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Police officer sues over job transfer

Published Sep. 10, 2005

A Tampa police detective transferred after being accused of secretly taping the telephone conversations of two prosecutors has filed a lawsuit against the city of Tampa and the Police Department.

Dale B. "Chip" DeBlock said he was moved from the criminal intelligence bureau to the family violence/sex crimes squad because he uncovered potentially incriminating information about an attorney employed by the city.

"This position (he was transferred to) is, and is widely considered by officers at the Tampa Police Department to be, a dead-end position and a form of punishment," the lawsuit said.

The suit says DeBlock suffers emotional pain, loss of enjoyment of life and will continue to lose pay and benefits. He wants compensation and his old job back.

Department officials could not be reached for comment.

DeBlock's problems began in October 1999 when outraged officials at the Hillsborough State Attorney's Office learned of his covert taping and demanded an internal investigation. DeBlock was investigating information that Buddy Gissendanner, an assistant city attorney hired to prosecute massage parlors and escort services, was protecting people in the adult industry from prosecution.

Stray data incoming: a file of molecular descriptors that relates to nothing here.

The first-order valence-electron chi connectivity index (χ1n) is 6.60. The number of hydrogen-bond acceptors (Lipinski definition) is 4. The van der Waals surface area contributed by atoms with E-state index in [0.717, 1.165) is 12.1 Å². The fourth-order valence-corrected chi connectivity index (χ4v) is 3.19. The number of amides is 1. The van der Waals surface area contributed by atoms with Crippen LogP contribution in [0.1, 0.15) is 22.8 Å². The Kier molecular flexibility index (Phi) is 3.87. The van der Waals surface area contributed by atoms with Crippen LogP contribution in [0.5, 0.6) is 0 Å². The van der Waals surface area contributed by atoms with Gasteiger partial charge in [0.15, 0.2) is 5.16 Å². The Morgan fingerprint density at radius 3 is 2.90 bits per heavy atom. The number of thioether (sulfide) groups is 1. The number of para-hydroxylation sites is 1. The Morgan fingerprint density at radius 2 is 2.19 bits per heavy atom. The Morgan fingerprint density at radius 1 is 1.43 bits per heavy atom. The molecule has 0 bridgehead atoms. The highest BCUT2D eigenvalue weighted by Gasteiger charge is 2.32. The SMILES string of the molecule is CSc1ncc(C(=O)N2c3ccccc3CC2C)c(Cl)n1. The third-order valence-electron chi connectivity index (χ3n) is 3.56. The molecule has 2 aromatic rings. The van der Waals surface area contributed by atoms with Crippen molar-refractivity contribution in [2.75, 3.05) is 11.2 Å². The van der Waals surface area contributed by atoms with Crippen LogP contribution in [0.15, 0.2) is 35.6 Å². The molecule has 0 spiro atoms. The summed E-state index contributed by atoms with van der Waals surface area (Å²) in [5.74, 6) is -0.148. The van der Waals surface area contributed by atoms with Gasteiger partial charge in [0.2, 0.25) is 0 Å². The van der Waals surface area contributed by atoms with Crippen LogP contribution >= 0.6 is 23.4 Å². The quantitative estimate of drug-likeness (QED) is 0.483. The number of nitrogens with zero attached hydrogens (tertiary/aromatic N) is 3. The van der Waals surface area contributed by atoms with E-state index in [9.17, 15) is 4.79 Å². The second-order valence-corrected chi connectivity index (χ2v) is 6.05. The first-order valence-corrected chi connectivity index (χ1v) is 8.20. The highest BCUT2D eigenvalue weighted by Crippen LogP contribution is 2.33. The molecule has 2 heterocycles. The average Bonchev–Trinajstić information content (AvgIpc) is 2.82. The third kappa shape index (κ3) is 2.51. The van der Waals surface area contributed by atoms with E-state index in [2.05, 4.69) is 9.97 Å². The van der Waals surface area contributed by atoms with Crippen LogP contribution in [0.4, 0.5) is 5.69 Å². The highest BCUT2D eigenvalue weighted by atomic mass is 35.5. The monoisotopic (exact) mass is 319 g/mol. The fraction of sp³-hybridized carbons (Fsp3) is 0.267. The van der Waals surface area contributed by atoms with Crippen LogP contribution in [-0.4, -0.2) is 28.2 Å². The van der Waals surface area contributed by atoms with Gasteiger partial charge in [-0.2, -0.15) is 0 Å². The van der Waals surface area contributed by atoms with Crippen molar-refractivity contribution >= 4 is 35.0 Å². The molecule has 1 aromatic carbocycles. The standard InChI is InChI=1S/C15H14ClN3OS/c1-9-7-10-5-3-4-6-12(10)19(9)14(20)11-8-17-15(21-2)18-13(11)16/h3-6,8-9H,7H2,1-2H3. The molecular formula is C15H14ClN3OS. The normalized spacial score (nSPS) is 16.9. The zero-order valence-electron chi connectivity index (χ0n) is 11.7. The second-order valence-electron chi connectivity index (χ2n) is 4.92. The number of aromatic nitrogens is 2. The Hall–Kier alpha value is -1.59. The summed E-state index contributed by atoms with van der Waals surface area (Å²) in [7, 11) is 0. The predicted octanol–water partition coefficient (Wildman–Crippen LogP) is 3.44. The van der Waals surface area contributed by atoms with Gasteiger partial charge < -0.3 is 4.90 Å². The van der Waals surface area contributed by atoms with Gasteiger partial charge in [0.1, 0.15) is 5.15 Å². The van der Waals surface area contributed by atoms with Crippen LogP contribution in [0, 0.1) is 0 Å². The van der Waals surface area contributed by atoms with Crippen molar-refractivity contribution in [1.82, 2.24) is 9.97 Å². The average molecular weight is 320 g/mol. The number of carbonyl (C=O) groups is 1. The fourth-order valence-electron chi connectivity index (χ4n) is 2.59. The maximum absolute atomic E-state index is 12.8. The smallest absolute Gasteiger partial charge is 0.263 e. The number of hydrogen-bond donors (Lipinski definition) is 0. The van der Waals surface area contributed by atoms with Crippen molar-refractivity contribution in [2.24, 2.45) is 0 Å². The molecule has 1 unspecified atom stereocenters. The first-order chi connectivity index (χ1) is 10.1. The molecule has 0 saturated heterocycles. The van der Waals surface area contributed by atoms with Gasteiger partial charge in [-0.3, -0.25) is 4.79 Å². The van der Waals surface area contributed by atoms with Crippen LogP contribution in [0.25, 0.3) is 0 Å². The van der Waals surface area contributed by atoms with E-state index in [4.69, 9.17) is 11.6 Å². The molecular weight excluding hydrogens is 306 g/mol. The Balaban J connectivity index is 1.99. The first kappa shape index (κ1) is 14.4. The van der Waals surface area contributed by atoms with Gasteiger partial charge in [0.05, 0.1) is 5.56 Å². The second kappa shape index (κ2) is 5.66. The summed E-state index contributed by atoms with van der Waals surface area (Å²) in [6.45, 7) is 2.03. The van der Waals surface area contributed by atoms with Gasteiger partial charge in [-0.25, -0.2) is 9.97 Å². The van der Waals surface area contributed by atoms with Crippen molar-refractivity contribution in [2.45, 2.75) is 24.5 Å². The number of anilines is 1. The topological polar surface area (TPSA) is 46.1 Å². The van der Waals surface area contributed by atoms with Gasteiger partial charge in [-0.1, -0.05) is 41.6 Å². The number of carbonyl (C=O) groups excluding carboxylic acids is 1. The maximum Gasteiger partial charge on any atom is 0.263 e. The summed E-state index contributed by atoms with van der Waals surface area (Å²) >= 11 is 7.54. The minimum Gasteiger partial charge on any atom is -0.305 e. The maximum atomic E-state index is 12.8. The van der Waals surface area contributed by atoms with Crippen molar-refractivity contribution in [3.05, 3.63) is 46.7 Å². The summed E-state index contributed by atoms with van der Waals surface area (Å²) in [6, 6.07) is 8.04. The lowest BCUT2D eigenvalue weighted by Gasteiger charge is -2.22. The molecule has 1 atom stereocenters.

According to police records, DeBlock got a tip that Gissendanner was giving breaks to the owner of an adult business who was Gissendanner's good friend and a client of his wife, who is an attorney. DeBlock and Tampa police Officer Bret Bartlett began investigating. They reported their findings to their supervisor, Capt. Jane Castor.

"(DeBlock's) investigation involving the adult entertainment business revealed allegations of criminal or improper conduct by various public officials, employees or agents, including their alleged participation in the illicit lingerie business," the lawsuit said. The suit does not name any names.

DeBlock taped two conversations Gissendanner had with other prosecutors. Bartlett and DeBlock both said the Florida Department of Law Enforcement agents, who were asked to assist in the investigation, discussed taping the prosecutors, while FDLE officials denied knowing about it until afterward.

State Attorney Mark Ober said he's certain Gissendanner had done nothing to warrant investigation and added that his office would no longer use DeBlock as a witness in any criminal cases.

DeBlock, who was named Officer of the Month in October 1998 and consistently received above-average evaluations, was cleared of any criminal violations in taping the conversations. Tampa officials cleared him of any internal policy violations.